Saunas are meant to heat up the body for various health benefits. To enjoy the benefits of a sauna, you need to wear as little clothing as possible. You can go into a sauna nude with only a towel to sit on if possible.
Wear as little as possible when going into an infrared sauna pod. You can go nude if it’s allowed or when alone. The best clothing you can wear includes underwear, swimsuits, towel, sauna suit, or any breathable dress. For a sauna blanket, wear the recommended clothing to protect yourself from heat.
What to Wear in an Infrared Sauna
If you’re wondering what to wear in an infrared sauna, the answer is as “little as possible.” In fact, the best experience is going in there totally naked. However, if you’re sharing the sauna, it won’t be such a considerate thing to do.
Most saunas will provide towels and other types of clothing to use in different places. If the sauna has a private room where you can be alone, you’re allowed to be naked in there.
Infrared saunas work by heating up your body with light. The natural result is to sweat and eliminate toxins from the body, among other benefits. Wearing heavy clothing or oil and lotion on the body covers the pores of your skin, thus making the session less effective. Basically, the less you put on in the sauna, the better your experience.
What Not to Wear in an Infrared Sauna
You shouldn’t wear anything that inhibits sweating when going to an infrared sauna. The items to avoid include:
- Heavy towels
- Thick hats or other heavy headgear
- Thick swimsuits made of non-breathable materials
- Dirty clothing
- Materials made of PVC or spandex
If you have to put on something in the form of clothing when in the sauna, put on a loose and light cotton shirt and shorts. Cotton will not affect the rate of sweating but will give you good body coverage.
Anything you wear in the sauna should be loose, light, breathable, and easily removable.
Infrared sauna benefits
Some infrared sauna benefits include:
- Increases lactation in breastfeeding mothers.
- Effective at detoxifying the body of chemicals and heavy metals.
- Strengthens the nervous system.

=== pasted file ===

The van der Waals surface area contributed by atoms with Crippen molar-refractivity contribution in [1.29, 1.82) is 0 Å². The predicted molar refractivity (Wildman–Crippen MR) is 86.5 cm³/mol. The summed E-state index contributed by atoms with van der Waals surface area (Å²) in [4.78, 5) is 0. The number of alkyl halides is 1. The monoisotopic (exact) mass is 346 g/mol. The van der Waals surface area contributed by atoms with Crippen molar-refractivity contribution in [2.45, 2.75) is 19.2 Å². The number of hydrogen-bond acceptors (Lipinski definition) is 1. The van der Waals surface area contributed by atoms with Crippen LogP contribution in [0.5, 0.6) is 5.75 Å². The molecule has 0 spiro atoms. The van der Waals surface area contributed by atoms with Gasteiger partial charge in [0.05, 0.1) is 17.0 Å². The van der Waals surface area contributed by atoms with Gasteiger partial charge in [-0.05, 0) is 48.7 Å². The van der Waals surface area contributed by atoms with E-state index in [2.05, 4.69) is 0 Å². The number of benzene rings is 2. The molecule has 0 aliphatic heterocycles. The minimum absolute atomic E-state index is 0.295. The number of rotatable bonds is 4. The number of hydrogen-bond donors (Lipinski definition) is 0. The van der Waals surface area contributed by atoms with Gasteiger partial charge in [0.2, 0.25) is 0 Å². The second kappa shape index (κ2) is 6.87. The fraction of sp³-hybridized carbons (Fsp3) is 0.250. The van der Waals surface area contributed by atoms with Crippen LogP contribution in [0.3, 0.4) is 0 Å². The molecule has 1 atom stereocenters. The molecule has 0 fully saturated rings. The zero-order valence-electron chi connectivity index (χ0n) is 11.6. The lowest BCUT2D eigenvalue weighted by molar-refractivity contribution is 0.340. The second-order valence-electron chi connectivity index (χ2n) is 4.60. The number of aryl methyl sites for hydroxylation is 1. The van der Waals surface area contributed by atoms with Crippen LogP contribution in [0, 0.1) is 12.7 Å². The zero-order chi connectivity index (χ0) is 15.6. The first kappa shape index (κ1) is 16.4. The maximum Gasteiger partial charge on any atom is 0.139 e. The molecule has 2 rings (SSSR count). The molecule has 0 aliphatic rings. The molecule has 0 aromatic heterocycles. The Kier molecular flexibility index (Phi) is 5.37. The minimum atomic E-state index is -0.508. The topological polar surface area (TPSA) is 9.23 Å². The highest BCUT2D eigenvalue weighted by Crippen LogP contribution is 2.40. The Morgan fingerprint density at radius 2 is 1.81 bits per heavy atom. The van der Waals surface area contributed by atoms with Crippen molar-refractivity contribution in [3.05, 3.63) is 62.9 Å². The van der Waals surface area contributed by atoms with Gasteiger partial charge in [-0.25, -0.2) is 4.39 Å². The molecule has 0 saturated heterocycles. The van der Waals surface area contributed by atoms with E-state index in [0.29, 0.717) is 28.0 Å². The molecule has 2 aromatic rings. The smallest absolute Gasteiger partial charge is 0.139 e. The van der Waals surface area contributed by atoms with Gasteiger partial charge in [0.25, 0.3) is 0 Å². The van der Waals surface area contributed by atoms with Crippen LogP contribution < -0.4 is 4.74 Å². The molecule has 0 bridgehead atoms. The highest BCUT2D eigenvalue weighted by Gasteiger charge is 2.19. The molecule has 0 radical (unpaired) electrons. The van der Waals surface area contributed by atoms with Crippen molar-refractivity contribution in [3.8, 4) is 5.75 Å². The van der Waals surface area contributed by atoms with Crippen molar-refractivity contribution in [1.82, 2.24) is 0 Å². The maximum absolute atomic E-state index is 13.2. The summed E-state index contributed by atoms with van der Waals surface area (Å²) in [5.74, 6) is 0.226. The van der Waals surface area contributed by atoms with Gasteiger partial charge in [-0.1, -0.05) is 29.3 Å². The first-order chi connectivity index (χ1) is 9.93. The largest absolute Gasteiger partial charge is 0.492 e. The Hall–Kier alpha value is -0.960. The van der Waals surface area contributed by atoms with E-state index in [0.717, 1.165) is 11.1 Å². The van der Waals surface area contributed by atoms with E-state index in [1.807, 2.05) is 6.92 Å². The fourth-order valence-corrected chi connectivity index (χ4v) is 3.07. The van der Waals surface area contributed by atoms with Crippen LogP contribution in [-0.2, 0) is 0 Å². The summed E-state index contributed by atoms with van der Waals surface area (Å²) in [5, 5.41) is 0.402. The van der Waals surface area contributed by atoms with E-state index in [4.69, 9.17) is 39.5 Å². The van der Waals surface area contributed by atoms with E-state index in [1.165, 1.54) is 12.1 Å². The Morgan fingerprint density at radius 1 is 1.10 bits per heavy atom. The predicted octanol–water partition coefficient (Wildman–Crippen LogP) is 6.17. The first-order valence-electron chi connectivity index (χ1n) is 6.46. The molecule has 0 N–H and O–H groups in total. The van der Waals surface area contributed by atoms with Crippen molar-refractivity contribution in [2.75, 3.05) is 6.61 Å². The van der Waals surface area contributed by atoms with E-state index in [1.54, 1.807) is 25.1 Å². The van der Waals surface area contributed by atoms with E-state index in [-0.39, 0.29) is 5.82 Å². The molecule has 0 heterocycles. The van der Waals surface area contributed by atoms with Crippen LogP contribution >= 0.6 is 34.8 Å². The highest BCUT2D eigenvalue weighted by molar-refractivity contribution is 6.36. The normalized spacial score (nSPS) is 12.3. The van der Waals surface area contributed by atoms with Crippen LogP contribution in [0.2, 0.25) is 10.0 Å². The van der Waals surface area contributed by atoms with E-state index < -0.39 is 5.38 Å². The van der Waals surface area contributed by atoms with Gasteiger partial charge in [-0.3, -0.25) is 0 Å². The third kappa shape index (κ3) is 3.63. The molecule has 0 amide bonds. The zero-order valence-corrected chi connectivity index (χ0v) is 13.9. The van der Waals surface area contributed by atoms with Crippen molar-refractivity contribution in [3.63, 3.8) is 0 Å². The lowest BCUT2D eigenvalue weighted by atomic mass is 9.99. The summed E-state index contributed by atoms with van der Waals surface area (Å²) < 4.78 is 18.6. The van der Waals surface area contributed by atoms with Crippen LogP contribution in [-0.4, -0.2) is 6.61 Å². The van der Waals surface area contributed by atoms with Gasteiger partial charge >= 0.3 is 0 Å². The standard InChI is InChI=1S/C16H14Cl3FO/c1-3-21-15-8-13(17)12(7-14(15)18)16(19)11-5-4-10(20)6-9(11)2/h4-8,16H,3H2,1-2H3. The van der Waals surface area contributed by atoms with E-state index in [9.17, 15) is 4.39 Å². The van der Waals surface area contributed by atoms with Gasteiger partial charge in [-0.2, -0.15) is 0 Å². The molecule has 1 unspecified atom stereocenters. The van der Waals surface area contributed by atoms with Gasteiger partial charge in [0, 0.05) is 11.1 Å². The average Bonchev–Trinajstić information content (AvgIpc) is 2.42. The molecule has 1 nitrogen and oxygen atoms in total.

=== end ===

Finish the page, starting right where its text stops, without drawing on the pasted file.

- Reduces depression and anxiety.
- It treats heart disease and prevents cardiac arrest.
Sauna should be enjoyed at least 2 times a week, with each session at least 15 minutes for the benefits above. Consult your doctor first if you’re doing it purely for medical reasons.
Infrared sauna dangers
Some of the infrared sauna dangers include:
- Harmful to children below 15 years due to poor body temperature regulation.
- Increases the risk of birth defects and complications in pregnant women.
Again, consult your doctor before you or anyone else uses the sauna.
Infrared Sauna Etiquette and Tips
Most public saunas will have the guidelines written somewhere for you before you enter. It also helps to know the following etiquette and tips to make the most of your time in the sauna:
- Always take a shower before a sauna. This helps open up pores on the skin for better sweating.
- Remove all makeup before a sauna. Makeup, and anything that clogs the pores of your skin, should be removed before going into the sauna to allow sweating.
- Hydrate before, during, and after a sauna. Your body will be losing water through sweating when in the sauna. It helps to drink more of it. Take at least 1 liter (33.8 fl oz) of water before the sauna.
- Avoid dehydrating drinks in a sauna. Whether it’s before, during, or after a sauna, avoid dehydrating drinks such as coffee, alcohol, sugary foods, and soft drinks.
- Remove jewelry before a sauna. Before entering a sauna, remove all accessories on the body, be it a watch, earring, necklace, or hearing aid.
- Don’t use oil or lotion in a sauna. Oil and lotion clog up the pores on the skin, preventing sweating. They should thus not be used in a sauna. Besides that, oil and lotion will stain the wood in the sauna. Teak shower floors are used in saunas and, although stain-resistant, can still stain.